France’s transport minister is urging Air France-KLM to name a Group CEO in July and for that person to be someone with airline industry expertise.

Air France-KLM CEO Jean-Marc Janaillac stepped down May 15 departure after confronting Air France unions over a long-running and costly dispute that has still not been resolved. A temporary management team is leading the group.

French transport minister Elisabeth Borne told French radio station Radio Classique June 27 that it would be “in everyone’s interest” if Janaillac’s successor could be named in July.  

The Franco-Dutch group’s board of directors met in Amsterdam June 26 and 27 for its annual strategy seminar and discussed the recruitment process, the company said in a statement.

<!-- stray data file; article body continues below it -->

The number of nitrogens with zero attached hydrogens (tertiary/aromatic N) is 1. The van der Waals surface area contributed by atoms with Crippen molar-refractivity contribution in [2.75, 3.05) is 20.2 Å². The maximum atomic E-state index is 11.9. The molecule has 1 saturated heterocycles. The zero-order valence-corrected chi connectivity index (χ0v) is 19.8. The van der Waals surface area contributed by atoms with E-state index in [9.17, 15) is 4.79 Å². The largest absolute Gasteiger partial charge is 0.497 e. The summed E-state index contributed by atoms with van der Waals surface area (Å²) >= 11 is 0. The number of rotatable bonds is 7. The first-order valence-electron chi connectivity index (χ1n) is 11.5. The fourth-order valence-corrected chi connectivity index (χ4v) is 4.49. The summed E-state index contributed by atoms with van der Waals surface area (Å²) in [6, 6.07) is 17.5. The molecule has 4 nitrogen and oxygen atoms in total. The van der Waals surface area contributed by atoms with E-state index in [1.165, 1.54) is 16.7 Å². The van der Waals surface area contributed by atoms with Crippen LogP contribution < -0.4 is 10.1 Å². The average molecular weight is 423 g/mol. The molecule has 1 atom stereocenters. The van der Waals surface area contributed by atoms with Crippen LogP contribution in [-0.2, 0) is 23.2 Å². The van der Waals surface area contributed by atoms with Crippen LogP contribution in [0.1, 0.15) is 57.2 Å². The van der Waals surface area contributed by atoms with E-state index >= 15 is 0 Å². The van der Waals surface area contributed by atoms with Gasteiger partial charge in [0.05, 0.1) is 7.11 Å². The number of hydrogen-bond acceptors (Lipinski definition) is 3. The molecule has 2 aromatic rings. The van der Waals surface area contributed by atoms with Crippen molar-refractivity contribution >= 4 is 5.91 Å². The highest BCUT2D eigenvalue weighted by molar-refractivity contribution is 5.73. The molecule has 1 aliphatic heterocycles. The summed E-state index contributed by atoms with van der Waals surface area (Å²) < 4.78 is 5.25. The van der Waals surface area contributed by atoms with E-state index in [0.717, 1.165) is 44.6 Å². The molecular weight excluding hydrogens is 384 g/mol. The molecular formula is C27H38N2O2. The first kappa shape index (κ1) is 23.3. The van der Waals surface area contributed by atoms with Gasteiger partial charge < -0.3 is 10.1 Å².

“This process conducted by the appointments and governance committee continues in line with the initial objective set by the board, aimed at implementation as quickly as possible.”

Borne told Radio Classique, “It’s important that we have an air transport professional. It’s quite a specialized sector; we’re in a very competitive environment. Air France-KLM faces global competition and I think it’s important that we find someone who is specialized in air transport and who can take the controls of the airline as quickly as possible as it is facing significant challenges.”

However, Borne said Philippe Capron, CFO of French water and waste company Veolia was one of the candidates being considered. Reports that he was about to be nominated by the Air France-KLM committee sparked outcry over his lack of air transport experience.

The French state owns 14.3% of Air France-KLM, while Delta Air Lines and China Air Lines hold 8.8% each. Economy minister Bruno Le Maire has previously said all shareholders should have their say in the decision.

Helen Massy-Beresford,